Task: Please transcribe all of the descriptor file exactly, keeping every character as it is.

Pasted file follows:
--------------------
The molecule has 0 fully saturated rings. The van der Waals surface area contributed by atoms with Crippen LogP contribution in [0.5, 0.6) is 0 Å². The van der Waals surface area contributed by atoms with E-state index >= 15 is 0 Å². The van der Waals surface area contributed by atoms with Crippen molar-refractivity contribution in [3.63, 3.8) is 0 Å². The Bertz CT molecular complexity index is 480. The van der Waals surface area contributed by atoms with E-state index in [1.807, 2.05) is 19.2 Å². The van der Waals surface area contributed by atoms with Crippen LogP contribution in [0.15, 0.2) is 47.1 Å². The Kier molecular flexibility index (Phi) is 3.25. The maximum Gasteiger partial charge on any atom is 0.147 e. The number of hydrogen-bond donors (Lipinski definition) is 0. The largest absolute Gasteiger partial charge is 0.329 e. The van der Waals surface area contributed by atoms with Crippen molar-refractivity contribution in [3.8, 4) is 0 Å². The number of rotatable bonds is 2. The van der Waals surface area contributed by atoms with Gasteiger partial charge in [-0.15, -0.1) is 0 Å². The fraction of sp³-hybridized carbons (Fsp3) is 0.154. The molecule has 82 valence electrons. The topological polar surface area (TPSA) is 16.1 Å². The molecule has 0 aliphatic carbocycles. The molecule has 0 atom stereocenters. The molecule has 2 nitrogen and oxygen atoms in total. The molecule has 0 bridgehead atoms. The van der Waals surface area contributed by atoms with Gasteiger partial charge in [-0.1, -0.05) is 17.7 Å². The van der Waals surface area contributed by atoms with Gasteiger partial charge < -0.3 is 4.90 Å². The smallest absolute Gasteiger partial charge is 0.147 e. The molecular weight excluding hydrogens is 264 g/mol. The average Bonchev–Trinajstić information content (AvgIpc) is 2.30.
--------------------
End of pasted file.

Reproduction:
The molecule has 0 fully saturated rings. The van der Waals surface area contributed by atoms with Crippen LogP contribution in [0.5, 0.6) is 0 Å². The van der Waals surface area contributed by atoms with E-state index >= 15 is 0 Å². The van der Waals surface area contributed by atoms with Crippen molar-refractivity contribution in [3.63, 3.8) is 0 Å². The Bertz CT molecular complexity index is 480. The van der Waals surface area contributed by atoms with E-state index in [1.807, 2.05) is 19.2 Å². The van der Waals surface area contributed by atoms with Crippen LogP contribution in [0.15, 0.2) is 47.1 Å². The Kier molecular flexibility index (Phi) is 3.25. The maximum Gasteiger partial charge on any atom is 0.147 e. The number of hydrogen-bond donors (Lipinski definition) is 0. The largest absolute Gasteiger partial charge is 0.329 e. The van der Waals surface area contributed by atoms with Crippen molar-refractivity contribution in [3.8, 4) is 0 Å². The number of rotatable bonds is 2. The van der Waals surface area contributed by atoms with Gasteiger partial charge in [-0.15, -0.1) is 0 Å². The fraction of sp³-hybridized carbons (Fsp3) is 0.154. The molecule has 82 valence electrons. The topological polar surface area (TPSA) is 16.1 Å². The molecule has 0 aliphatic carbocycles. The molecule has 0 atom stereocenters. The molecule has 2 nitrogen and oxygen atoms in total. The molecule has 0 bridgehead atoms. The van der Waals surface area contributed by atoms with Gasteiger partial charge in [-0.1, -0.05) is 17.7 Å². The van der Waals surface area contributed by atoms with Gasteiger partial charge < -0.3 is 4.90 Å². The smallest absolute Gasteiger partial charge is 0.147 e. The molecular weight excluding hydrogens is 264 g/mol. The average Bonchev–Trinajstić information content (AvgIpc) is 2.30.